While it may be understandable why professional athletes turn to pain pills (since their careers depend on being healthy enough to play), it is more troubling to see youth athletes using these drugs.  In fact, in too many cases today young athletes who are originally prescribed pain pills from their physician later turn to the streets to buy black market pain pills when their scripts expire.  If black market pain pills become too difficult to find, or cost-prohibitive, heroin then becomes the drug of choice since it is more widely available and cheaper.  Ironically, young athletes who become addicted to pain pills (or heroin) almost always start out by using simply to get back on the field, only later do they become addicted to the drugs due to lacking medical oversight and/or relatively fast physiological addiction.

Possible reasons for this paradigm shift pertaining to more pain pill usage in sports include new norms in sports when it comes to pain management, group dynamics (pressures from teammates to quickly play again), fear of loss of starting position, or fears associated with missing future college athletic opportunities because of injuries that otherwise could be controlled for by using pain pills.  These new pressures, group dynamics, and future sport goals sometimes converge to create a “perfect storm” where otherwise healthy, level-headed kids uncharacteristically consider using dangerous pain pill drugs.

The race for athletic scholarships

Many young athletes (and their parents) begin the journey very early on when it comes to the pursuit of a full-ride DI athletic scholarship.  Though only about 3-4% of all high school student athletes will ever earn a full-ride, hundreds of thousands more will try their best with the hope of being one of the lucky few.  Along the way, it is almost inevitable that injuries will occur, and in some cases the injuries will be so severe that they jeopardize the chances of earning a full-ride.  It is in these instances where some kids (sometimes with parental influence) elect to do whatever is necessary so that the injury is quickly addressed — even if this means abusing pain pills.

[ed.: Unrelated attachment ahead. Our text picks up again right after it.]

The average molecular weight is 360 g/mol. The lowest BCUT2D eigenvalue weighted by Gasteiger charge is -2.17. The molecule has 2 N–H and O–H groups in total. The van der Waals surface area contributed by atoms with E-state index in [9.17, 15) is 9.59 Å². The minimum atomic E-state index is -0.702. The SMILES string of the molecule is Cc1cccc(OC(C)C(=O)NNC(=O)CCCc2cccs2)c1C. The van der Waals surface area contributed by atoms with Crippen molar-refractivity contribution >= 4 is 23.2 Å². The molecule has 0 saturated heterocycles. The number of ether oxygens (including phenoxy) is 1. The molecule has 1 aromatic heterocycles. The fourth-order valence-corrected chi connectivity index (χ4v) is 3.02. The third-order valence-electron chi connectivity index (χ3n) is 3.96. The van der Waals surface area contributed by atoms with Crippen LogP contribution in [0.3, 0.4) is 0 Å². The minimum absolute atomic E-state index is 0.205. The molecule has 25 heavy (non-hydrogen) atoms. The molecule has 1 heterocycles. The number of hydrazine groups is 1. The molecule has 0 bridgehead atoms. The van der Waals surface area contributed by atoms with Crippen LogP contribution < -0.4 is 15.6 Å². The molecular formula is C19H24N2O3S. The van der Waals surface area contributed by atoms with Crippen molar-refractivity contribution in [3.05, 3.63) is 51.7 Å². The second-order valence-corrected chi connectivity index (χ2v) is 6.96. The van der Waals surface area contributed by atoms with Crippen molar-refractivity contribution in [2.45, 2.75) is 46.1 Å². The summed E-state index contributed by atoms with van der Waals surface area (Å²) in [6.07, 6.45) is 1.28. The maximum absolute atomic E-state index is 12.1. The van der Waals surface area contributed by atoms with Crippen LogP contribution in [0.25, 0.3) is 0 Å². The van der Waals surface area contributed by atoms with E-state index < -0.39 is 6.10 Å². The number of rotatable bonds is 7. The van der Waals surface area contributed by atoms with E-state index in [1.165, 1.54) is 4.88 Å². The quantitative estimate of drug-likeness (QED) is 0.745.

Coincidentally, even young athletes with little to no hope of ever earning a full-ride scholarship are also at-risk for unforeseen drug abuse and dependence, mostly because prescription pain pills have almost become commonplace for rehabilitation recovery protocols.    Ironically, this new wave of drug addicts are very different than the traditional recreational drug addict who voluntarily chose to use street drugs to get high — in the case of the addicted athlete, the addiction occurs not because the athlete wants to get high, but instead because of the perceived value in these drugs as they apply to quickly getting back on the field again. 

West Catholic Allendale Football

Train healthy & allow time to heal

Healthy training and injury recovery methodologies in sports need to be closely examined and scrutinized, especially at the youth sport level.  Please check with your physician about the many ways to control for pain aside from prescription pain pills, including relaxation techniques, imagery, physical therapy, and proper rest.  Coming back from sports injuries too soon may cause bigger problems with pain pills and addiction, and might also send an athlete back on to the field too soon (which, ironically, may lead to more permanent long-term damage).

For more information about healthy training in youth sports please visit www.drstankovich.com or follow me on Twitter @Drstankovich.

Photos courtesy of Chris Stankovich.